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Sermons

Trinity 13 (Lk 10:23–37)

September 10, 2017
Immanuel Lutheran Church—Bremen, KS || AUDIO
Bethlehem Lutheran Church—Bremen, KS || AUDIO

INI + AMEN.

“Blesséd are the eyes that see what you see. Many prophets and kings wanted to see what you see and hear what you hear,” and they did not.

((5. Oops!: We’re all lawyers.))

We don’t fully understand the joy of those words because we’re all lawyers. We may not ask the question “Who’s my neighbor,” but we all act as if some people are less our neighbor than others. “There are those whom [we] have failed to help.” There are those we don’t really want to help! We’d rather not. It’s too much of a bother. We’ve helped them enough, already. Oh, we may end up helping them in the end, but we don’t really like it. Wouldn’t it be nice if we could just write off helping them and not have to worry about it?

We “strain out the gnat and swallow the camel.” We’re supposed to love our neighbor, if we don’t like somebody close to us (family, church members, friends), well then I’ll help somebody else. We’ll move someone else (maybe people we don’t know, people far away, the poor, the homeless)—we’ll move them up the neighbor list and push those closest to us down. We pick and choose our love, but love should flow outward from us, like when a stone creates ripples in a pond—first those closest, then those farther away.

((4. Ugh!: “Go and do likewise.”))

Yet, we still think: “What must I do?” We want a Law answer. That’s just the human way. If you want a Law answer, Jesus has a Law answer. That’s what He gives the lawyer, what He gives to anyone who wants that sort of answer.

It’ll if we put modern characters into the parable. “A Lutheran pastor and Lutheran school teacher pass by the helpless fellow, but a Muslim helps him. Which do think was neighbor to that man?” “The one who showed him mercy.” “Go and do likewise,” Jesus commands.

Be the good Samaritan. Be the merciful Muslim. Be that way for people who probably hate you. Be that way to those closest to you. (It’s actually harder to love them.) “Go and do,” Jesus says. Not just outward action, either. A love from your heart for one and all. True love. Fervent love.

This “Go and do likewise” Law, the Law we should do from free and generous heart, this Law damns us.

((3. Aha!: JESUS IS YOUR MERCIFUL GOOD SAMARITAN.))

But what if Jesus’ Law answer isn’t the whole story? What if it’s not a Law parable at all! What if Jesus has something else in mind, has someone else in mind, has Himself in mind?

JESUS IS YOUR MERCIFUL GOOD SAMARITAN.

((2. Whee!: He “bears your burdens and binds your wounds.”))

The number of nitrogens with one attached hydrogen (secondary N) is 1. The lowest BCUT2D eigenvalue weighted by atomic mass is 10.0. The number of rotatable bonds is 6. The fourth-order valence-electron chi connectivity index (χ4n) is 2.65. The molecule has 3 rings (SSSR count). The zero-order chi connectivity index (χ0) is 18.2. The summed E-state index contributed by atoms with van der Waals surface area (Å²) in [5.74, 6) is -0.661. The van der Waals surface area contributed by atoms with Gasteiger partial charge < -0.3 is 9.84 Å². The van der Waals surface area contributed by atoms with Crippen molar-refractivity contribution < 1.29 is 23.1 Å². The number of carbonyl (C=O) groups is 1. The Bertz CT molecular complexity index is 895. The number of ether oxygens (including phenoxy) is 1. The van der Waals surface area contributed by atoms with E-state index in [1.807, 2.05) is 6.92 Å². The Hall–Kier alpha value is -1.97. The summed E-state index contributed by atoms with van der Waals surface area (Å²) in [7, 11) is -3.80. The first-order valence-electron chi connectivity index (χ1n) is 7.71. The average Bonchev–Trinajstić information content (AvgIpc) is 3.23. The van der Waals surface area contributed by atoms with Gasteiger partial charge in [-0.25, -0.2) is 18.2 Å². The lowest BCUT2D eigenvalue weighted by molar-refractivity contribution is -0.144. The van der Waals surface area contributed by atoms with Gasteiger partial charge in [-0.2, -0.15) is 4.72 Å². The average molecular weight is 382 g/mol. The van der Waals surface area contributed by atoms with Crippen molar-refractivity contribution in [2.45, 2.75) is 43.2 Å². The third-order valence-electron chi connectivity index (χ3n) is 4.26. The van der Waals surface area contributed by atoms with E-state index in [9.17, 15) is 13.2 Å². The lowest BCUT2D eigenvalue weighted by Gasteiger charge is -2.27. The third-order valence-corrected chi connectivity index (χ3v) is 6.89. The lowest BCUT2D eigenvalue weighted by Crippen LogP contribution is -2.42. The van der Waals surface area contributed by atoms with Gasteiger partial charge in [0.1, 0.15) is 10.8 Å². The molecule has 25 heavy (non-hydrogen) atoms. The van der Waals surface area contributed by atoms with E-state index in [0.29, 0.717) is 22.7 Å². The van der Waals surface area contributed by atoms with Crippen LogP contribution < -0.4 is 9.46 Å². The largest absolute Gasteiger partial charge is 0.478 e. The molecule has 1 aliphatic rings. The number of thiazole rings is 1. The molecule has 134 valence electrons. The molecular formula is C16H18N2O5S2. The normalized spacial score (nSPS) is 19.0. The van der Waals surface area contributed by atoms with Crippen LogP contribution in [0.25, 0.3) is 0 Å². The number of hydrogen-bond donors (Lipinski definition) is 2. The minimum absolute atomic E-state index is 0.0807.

The problem is that we’re in the ditch. Sin and devil did their worst. We don’t want to believe it. We’d rather make up for our failings in some way, and Jesus has to tell us, “If you want to be that way, well, be like Me. Perfect. Love the unloveable. Help those who hate you.” And we should be that way!

But for those beaten down, who want to love their neighbor but struggle day in and day out to actually do it, and who end up barely doing it, certainly not perfectly. Well, Jesus “bears your burdens and binds your wounds.” He dies and rises for our not having “fervent love toward one another.” Where our love for others fails and comes up short, His love for you does not fail. He has real, heartfelt, gut-wrenching love for you and for all. Only Jesus has that sort of compassion.

((1. Yeah!: Your ears and eyes are blessed.)) (23–24)

Your ears and eyes are truly blessed today! Jesus “pours on oil and wine.” He poured it on Korben today. Jesus anointed Korben with His own righteousness. He delivers His wine: His body to eat, His blood to drink for the forgiveness of sins. He gives newness of life, rescue from the ditch in His Baptism and His Supper. It’s not just a one time thing, it’s continual rescuing, daily rescuing, weekly rescuing, life-long rescuing in the inn of His Church. That’s the sort of compassion Jesus has.

He will return for you, too. As the Samaritan only gave two-days worth of money and would return on the third, so also Jesus rose on the third day, and because He did that, He will fulfill His promise to come back to take you to Himself.

“Blesséd are the eyes that see what you see.” An infant saved by Jesus. Jesus’ body and blood given to sinners for their forgiveness and life. “Many prophets and kings wanted to see what you see and hear what you hear,” to hear Jesus Himself say that He IS YOUR MERCIFUL GOOD SAMARITAN now and forever.

INI + AMEN.